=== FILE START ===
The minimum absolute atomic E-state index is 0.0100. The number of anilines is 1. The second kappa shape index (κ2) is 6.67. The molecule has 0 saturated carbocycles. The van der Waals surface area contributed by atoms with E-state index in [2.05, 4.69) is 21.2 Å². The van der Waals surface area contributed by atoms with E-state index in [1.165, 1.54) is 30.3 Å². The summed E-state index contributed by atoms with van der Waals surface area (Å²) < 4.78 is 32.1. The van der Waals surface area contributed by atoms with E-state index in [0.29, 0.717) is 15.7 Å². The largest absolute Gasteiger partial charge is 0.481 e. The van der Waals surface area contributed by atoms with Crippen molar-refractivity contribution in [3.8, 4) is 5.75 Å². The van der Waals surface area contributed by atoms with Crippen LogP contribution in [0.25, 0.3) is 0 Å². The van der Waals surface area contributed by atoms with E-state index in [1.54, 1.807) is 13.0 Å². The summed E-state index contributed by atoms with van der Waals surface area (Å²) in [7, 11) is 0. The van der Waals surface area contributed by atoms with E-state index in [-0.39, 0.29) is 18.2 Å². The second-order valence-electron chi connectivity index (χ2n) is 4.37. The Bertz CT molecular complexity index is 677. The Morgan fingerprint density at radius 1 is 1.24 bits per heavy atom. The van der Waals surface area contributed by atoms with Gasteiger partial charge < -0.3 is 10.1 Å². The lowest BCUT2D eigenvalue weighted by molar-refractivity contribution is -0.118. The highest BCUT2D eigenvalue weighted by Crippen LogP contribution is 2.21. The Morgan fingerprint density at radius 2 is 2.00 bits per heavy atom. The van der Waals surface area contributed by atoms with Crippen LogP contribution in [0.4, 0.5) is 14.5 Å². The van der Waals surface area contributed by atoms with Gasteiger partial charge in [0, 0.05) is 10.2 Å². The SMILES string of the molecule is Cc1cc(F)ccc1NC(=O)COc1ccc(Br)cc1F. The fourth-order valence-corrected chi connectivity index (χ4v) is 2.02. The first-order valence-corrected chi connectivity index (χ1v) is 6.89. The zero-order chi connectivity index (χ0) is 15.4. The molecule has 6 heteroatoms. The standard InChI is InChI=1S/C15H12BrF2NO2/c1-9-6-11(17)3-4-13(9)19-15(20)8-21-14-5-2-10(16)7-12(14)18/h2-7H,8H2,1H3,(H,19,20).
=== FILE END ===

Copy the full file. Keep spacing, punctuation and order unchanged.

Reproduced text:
The minimum absolute atomic E-state index is 0.0100. The number of anilines is 1. The second kappa shape index (κ2) is 6.67. The molecule has 0 saturated carbocycles. The van der Waals surface area contributed by atoms with E-state index in [2.05, 4.69) is 21.2 Å². The van der Waals surface area contributed by atoms with E-state index in [1.165, 1.54) is 30.3 Å². The summed E-state index contributed by atoms with van der Waals surface area (Å²) < 4.78 is 32.1. The van der Waals surface area contributed by atoms with E-state index in [0.29, 0.717) is 15.7 Å². The largest absolute Gasteiger partial charge is 0.481 e. The van der Waals surface area contributed by atoms with Crippen molar-refractivity contribution in [3.8, 4) is 5.75 Å². The van der Waals surface area contributed by atoms with Crippen LogP contribution in [0.25, 0.3) is 0 Å². The van der Waals surface area contributed by atoms with E-state index in [1.54, 1.807) is 13.0 Å². The summed E-state index contributed by atoms with van der Waals surface area (Å²) in [7, 11) is 0. The van der Waals surface area contributed by atoms with E-state index in [-0.39, 0.29) is 18.2 Å². The second-order valence-electron chi connectivity index (χ2n) is 4.37. The Bertz CT molecular complexity index is 677. The Morgan fingerprint density at radius 1 is 1.24 bits per heavy atom. The van der Waals surface area contributed by atoms with Gasteiger partial charge < -0.3 is 10.1 Å². The lowest BCUT2D eigenvalue weighted by molar-refractivity contribution is -0.118. The highest BCUT2D eigenvalue weighted by Crippen LogP contribution is 2.21. The Morgan fingerprint density at radius 2 is 2.00 bits per heavy atom. The van der Waals surface area contributed by atoms with Crippen LogP contribution in [0.4, 0.5) is 14.5 Å². The van der Waals surface area contributed by atoms with Gasteiger partial charge in [0, 0.05) is 10.2 Å². The SMILES string of the molecule is Cc1cc(F)ccc1NC(=O)COc1ccc(Br)cc1F. The fourth-order valence-corrected chi connectivity index (χ4v) is 2.02. The first-order valence-corrected chi connectivity index (χ1v) is 6.89. The zero-order chi connectivity index (χ0) is 15.4. The molecule has 6 heteroatoms. The standard InChI is InChI=1S/C15H12BrF2NO2/c1-9-6-11(17)3-4-13(9)19-15(20)8-21-14-5-2-10(16)7-12(14)18/h2-7H,8H2,1H3,(H,19,20).